The action, he explained was as a result of a preliminary technical and financial assessment conducted by the government, which showed that the state had lost over $300 million.
Speaking at a media briefing in Accra, Mr Asamoah-Cheremeh said the Ministry together with the Minerals Commission and other relevant stakeholders would immediately commence discussions with the management of GMCL to resolve the issues and retrieve the monies.
He stated that aside from holding discussions with the company to pay the monies, the government have other options including taking legal action against the company or selling the assets to defray the debt.
The Minister noted that the audit revealed that, “Estimated losses to the government for the period 2010 to 2017 based on Fair Pricing Model utilizing best business practices, open-source data as well as information obtained from verifiable business intelligence centres include, royalty and corporate taxes amounting to $91.8 dollars due.
“Loss of dividends declared, 6.1 million dollars and additional revenue residing offshore for period 2010 to 2017 no transfer pricing audit performed prior to 2017 amounts to $259 million.”
Mr Asamoah-Cheremeh said an exclusivity agreement allegedly appointed Manganese Trading Limited (MTL) as the sole off-taker of the total volume of the manganese produced by GMCL.
He noted that the agreement fixed the selling price (transfer price) of manganese ore to 2.4 dollars for every Dry metric ton unit (DMTU ) for a period of three years.
The Minister said in late 2014 and early 2015, just before the expiry of the sales agreement reached in April 2012, there was a manipulation of the sales in order to stockpile ore prior to adjusting the price downwards by 0.65 dollars for every DMTU, contrary to section 13 of the mining lease agreement governing their operation.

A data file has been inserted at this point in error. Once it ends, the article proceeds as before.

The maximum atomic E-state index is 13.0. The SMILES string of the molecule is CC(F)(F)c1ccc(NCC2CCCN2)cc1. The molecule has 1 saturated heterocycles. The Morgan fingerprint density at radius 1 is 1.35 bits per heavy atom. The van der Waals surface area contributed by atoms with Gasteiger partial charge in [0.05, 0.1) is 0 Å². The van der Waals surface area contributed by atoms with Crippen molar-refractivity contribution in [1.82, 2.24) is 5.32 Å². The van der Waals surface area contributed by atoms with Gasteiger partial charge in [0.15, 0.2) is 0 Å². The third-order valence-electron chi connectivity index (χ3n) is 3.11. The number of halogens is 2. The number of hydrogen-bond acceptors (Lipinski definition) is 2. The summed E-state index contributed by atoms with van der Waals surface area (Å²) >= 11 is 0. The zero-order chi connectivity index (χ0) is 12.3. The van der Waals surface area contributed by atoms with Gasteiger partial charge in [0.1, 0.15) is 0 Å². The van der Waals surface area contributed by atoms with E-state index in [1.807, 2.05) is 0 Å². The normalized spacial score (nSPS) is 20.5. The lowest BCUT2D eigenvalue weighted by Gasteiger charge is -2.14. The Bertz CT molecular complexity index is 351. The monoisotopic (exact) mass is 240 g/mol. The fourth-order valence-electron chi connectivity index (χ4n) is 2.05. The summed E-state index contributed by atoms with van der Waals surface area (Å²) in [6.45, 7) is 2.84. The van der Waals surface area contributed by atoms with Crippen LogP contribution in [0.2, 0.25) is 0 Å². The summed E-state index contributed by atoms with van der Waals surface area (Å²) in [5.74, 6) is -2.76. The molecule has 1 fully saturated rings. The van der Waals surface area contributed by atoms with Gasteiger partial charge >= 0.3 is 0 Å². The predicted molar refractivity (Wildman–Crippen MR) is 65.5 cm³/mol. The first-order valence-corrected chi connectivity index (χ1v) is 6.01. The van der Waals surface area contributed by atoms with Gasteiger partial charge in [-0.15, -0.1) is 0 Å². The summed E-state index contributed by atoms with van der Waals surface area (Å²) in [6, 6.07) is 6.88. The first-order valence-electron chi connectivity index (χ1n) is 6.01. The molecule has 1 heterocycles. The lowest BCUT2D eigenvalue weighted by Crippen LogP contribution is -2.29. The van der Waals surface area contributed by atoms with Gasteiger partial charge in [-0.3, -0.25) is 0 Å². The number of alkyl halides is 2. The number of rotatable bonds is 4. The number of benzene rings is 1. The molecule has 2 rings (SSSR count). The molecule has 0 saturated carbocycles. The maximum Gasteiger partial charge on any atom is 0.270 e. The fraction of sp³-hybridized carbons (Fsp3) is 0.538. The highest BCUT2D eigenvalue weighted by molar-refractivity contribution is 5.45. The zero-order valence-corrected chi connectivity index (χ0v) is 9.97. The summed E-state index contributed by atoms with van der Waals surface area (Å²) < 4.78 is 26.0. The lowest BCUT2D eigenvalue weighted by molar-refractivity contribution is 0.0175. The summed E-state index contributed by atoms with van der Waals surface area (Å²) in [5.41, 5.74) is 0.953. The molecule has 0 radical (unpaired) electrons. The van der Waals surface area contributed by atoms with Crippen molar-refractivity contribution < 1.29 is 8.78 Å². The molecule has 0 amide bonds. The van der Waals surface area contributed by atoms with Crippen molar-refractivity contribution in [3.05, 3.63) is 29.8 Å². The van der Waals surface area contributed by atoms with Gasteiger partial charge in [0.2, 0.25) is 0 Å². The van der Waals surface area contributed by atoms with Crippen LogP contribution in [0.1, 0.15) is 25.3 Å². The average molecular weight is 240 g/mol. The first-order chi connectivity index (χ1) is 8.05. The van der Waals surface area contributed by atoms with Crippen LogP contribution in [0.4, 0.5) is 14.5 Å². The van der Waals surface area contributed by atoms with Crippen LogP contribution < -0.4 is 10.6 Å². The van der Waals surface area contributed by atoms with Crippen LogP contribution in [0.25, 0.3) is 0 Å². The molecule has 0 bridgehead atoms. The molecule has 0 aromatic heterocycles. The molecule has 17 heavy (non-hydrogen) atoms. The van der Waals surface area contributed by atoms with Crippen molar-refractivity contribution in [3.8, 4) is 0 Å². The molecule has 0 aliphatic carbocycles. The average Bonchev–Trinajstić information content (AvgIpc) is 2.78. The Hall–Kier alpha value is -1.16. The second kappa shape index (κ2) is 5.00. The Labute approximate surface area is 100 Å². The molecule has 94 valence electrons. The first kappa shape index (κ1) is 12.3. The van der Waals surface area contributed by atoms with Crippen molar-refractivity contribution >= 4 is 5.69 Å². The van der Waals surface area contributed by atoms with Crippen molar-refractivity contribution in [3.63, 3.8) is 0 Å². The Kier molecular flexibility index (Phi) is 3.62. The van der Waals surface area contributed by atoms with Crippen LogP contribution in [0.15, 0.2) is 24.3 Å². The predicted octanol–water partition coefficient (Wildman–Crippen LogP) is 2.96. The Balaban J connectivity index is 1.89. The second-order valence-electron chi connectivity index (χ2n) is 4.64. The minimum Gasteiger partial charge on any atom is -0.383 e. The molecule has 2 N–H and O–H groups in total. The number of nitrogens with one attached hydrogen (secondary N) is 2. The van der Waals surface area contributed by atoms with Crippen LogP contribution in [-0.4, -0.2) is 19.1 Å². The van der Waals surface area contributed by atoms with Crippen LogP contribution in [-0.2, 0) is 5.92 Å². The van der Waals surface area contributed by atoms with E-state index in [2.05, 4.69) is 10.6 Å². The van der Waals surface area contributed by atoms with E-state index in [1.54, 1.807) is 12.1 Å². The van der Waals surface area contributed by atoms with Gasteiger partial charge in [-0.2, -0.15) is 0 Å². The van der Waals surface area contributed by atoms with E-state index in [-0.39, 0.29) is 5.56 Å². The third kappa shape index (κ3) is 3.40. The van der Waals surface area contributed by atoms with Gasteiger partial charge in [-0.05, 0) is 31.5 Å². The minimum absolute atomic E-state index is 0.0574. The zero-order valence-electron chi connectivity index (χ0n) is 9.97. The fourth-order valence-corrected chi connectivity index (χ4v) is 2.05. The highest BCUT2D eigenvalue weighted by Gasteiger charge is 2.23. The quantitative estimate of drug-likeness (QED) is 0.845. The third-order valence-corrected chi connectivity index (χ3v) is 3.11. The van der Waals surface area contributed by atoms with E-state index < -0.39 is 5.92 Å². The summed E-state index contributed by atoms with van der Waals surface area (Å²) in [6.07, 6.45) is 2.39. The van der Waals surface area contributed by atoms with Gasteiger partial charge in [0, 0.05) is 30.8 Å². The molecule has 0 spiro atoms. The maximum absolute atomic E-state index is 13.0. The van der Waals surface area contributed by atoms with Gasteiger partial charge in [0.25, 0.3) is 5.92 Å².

He noted that the calculated loss due to this price/production manipulation was conservatively estimated to be $3.64 million.
Mr Asamoah-Cheremeh said the company defaulted in the payments of Annual Mineral Right Fees in excess of $4 million.
The preliminary financial analysis, he said indicated that since the change in ownership the production and sales increased from 2017 to 2018 resulting in 65 per cent rise of production tons mined and 80 per cent growth in sales.
The Minister said there were infrastructural deficiencies as a result of GMCL operations and that the primary, road, and rail networks had been stretched beyond capacity and were close to complete failure.
He said there was ample evidence of lack of compliance and circumvention of the local content policy following complaints to the Ministry by local contractors.
“Ghanaian contractors providing services to GMCL are owned hundreds of millions of Ghana Cedis even though the company continuous to expands its export of manganese. Current figures available to the Ministry suggest production and export in excess of three million metric tonnes,” he said.
Mr Asamoah-Cheremeh said the operation was contrary to one of the major policies of the Akufo-Addo Government, which was to add value to the minerals that were produced in the country.
“This is demonstrated by the establishment of the Ghana Integrated Aluminum Development Corporation Act, 2018 for the Bauxite Industry as well as the Ghana Iron and Steel Development Corporation Bill for the Iron industry. In the case of Manganese, however, GMCL has not shown a strong commitment to value addition, in particular, the establishment of a smelter,” he added.
It would be recalled that early this year the government ordered the shutdown of the operations of GMCL to enable it among other things analyze and review data and other related documents covering all transactions in relation to the operations of GMCL from 2010.
The mission also sought to ascertain the pricing for manganese as declared by GMCL and examine the grade of ore mined including review of data and limited drilling within the pits of GMCL where necessary to ascertain effective head grade.